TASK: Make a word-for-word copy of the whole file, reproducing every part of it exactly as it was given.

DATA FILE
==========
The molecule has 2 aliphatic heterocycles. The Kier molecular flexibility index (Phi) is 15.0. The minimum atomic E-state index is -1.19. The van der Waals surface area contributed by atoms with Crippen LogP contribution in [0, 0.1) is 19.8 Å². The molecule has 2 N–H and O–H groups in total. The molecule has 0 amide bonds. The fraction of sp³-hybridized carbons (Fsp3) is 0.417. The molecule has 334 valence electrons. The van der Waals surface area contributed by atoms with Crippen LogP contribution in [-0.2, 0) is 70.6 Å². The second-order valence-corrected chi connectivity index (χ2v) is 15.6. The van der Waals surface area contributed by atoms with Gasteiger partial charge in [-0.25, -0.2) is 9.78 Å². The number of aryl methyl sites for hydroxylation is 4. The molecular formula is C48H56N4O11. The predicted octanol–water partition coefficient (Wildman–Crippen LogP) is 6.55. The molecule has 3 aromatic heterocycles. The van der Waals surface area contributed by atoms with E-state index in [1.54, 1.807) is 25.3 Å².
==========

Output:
The molecule has 2 aliphatic heterocycles. The Kier molecular flexibility index (Phi) is 15.0. The minimum atomic E-state index is -1.19. The van der Waals surface area contributed by atoms with Crippen LogP contribution in [0, 0.1) is 19.8 Å². The molecule has 2 N–H and O–H groups in total. The molecule has 0 amide bonds. The fraction of sp³-hybridized carbons (Fsp3) is 0.417. The molecule has 334 valence electrons. The van der Waals surface area contributed by atoms with Crippen LogP contribution in [-0.2, 0) is 70.6 Å². The second-order valence-corrected chi connectivity index (χ2v) is 15.6. The van der Waals surface area contributed by atoms with Gasteiger partial charge in [-0.25, -0.2) is 9.78 Å². The number of aryl methyl sites for hydroxylation is 4. The molecular formula is C48H56N4O11. The predicted octanol–water partition coefficient (Wildman–Crippen LogP) is 6.55. The molecule has 3 aromatic heterocycles. The van der Waals surface area contributed by atoms with E-state index in [1.54, 1.807) is 25.3 Å².